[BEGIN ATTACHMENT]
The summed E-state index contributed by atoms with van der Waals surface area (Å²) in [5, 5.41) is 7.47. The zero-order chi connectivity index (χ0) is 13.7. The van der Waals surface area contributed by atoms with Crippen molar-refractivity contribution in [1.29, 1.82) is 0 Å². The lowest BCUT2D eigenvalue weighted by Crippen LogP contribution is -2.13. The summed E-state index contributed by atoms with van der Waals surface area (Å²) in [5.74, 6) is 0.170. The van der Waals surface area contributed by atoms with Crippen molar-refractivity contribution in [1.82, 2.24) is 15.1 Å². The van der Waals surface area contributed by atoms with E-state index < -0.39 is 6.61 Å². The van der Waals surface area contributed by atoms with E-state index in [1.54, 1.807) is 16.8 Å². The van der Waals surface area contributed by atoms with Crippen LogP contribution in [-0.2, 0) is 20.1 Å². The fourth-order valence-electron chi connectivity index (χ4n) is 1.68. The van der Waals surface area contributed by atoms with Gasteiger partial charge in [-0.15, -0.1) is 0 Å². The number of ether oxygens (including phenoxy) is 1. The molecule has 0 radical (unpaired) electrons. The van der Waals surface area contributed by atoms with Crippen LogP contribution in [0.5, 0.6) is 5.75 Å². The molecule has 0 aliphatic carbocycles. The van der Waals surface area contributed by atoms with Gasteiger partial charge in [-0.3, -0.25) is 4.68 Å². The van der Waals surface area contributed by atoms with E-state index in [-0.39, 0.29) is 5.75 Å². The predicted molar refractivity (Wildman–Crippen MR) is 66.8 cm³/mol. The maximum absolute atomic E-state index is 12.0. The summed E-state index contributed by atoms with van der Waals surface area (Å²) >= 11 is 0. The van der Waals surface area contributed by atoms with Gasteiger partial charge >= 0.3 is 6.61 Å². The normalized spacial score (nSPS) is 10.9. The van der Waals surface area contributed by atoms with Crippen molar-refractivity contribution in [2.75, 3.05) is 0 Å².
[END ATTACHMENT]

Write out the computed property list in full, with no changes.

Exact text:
The summed E-state index contributed by atoms with van der Waals surface area (Å²) in [5, 5.41) is 7.47. The zero-order chi connectivity index (χ0) is 13.7. The van der Waals surface area contributed by atoms with Crippen molar-refractivity contribution in [1.29, 1.82) is 0 Å². The lowest BCUT2D eigenvalue weighted by Crippen LogP contribution is -2.13. The summed E-state index contributed by atoms with van der Waals surface area (Å²) in [5.74, 6) is 0.170. The van der Waals surface area contributed by atoms with Crippen molar-refractivity contribution in [1.82, 2.24) is 15.1 Å². The van der Waals surface area contributed by atoms with E-state index < -0.39 is 6.61 Å². The van der Waals surface area contributed by atoms with E-state index in [1.54, 1.807) is 16.8 Å². The van der Waals surface area contributed by atoms with Crippen LogP contribution in [-0.2, 0) is 20.1 Å². The fourth-order valence-electron chi connectivity index (χ4n) is 1.68. The van der Waals surface area contributed by atoms with Gasteiger partial charge in [-0.15, -0.1) is 0 Å². The number of ether oxygens (including phenoxy) is 1. The molecule has 0 radical (unpaired) electrons. The van der Waals surface area contributed by atoms with Crippen LogP contribution in [0.5, 0.6) is 5.75 Å². The molecule has 0 aliphatic carbocycles. The van der Waals surface area contributed by atoms with Gasteiger partial charge in [-0.3, -0.25) is 4.68 Å². The van der Waals surface area contributed by atoms with E-state index in [-0.39, 0.29) is 5.75 Å². The predicted molar refractivity (Wildman–Crippen MR) is 66.8 cm³/mol. The maximum absolute atomic E-state index is 12.0. The summed E-state index contributed by atoms with van der Waals surface area (Å²) >= 11 is 0. The van der Waals surface area contributed by atoms with Gasteiger partial charge >= 0.3 is 6.61 Å². The normalized spacial score (nSPS) is 10.9. The van der Waals surface area contributed by atoms with Crippen molar-refractivity contribution in [2.75, 3.05) is 0 Å².